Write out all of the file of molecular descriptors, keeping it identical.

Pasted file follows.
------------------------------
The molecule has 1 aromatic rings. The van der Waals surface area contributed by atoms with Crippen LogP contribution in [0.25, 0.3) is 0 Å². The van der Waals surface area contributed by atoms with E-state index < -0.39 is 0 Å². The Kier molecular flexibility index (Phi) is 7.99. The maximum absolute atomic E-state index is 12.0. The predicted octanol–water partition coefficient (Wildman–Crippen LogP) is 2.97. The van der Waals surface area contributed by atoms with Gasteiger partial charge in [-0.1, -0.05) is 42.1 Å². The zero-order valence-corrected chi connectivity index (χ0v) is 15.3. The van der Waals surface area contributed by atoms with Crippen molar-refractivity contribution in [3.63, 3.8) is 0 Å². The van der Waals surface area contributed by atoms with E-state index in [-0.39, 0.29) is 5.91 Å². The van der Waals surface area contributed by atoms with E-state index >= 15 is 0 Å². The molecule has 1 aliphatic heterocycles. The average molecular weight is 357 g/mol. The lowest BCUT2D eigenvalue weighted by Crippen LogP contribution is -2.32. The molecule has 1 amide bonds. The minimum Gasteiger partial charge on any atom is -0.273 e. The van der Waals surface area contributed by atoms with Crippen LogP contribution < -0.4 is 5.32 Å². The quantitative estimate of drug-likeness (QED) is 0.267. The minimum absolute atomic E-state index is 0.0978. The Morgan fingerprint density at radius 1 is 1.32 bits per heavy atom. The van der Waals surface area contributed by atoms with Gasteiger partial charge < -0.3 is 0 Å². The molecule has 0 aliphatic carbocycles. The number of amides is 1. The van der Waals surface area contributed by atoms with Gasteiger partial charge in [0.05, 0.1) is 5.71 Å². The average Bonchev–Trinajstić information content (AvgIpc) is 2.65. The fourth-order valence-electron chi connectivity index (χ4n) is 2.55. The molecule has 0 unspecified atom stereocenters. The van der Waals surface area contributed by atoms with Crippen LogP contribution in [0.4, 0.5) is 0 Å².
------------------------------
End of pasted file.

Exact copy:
The molecule has 1 aromatic rings. The van der Waals surface area contributed by atoms with Crippen LogP contribution in [0.25, 0.3) is 0 Å². The van der Waals surface area contributed by atoms with E-state index < -0.39 is 0 Å². The Kier molecular flexibility index (Phi) is 7.99. The maximum absolute atomic E-state index is 12.0. The predicted octanol–water partition coefficient (Wildman–Crippen LogP) is 2.97. The van der Waals surface area contributed by atoms with Gasteiger partial charge in [-0.1, -0.05) is 42.1 Å². The zero-order valence-corrected chi connectivity index (χ0v) is 15.3. The van der Waals surface area contributed by atoms with Crippen molar-refractivity contribution in [3.63, 3.8) is 0 Å². The van der Waals surface area contributed by atoms with E-state index in [-0.39, 0.29) is 5.91 Å². The van der Waals surface area contributed by atoms with E-state index >= 15 is 0 Å². The molecule has 1 aliphatic heterocycles. The average molecular weight is 357 g/mol. The lowest BCUT2D eigenvalue weighted by Crippen LogP contribution is -2.32. The molecule has 1 amide bonds. The minimum Gasteiger partial charge on any atom is -0.273 e. The van der Waals surface area contributed by atoms with Crippen LogP contribution < -0.4 is 5.32 Å². The quantitative estimate of drug-likeness (QED) is 0.267. The minimum absolute atomic E-state index is 0.0978. The Morgan fingerprint density at radius 1 is 1.32 bits per heavy atom. The van der Waals surface area contributed by atoms with Gasteiger partial charge < -0.3 is 0 Å². The molecule has 0 aliphatic carbocycles. The number of amides is 1. The van der Waals surface area contributed by atoms with Gasteiger partial charge in [0.05, 0.1) is 5.71 Å². The average Bonchev–Trinajstić information content (AvgIpc) is 2.65. The fourth-order valence-electron chi connectivity index (χ4n) is 2.55. The molecule has 0 unspecified atom stereocenters. The van der Waals surface area contributed by atoms with Crippen LogP contribution in [0.4, 0.5) is 0 Å².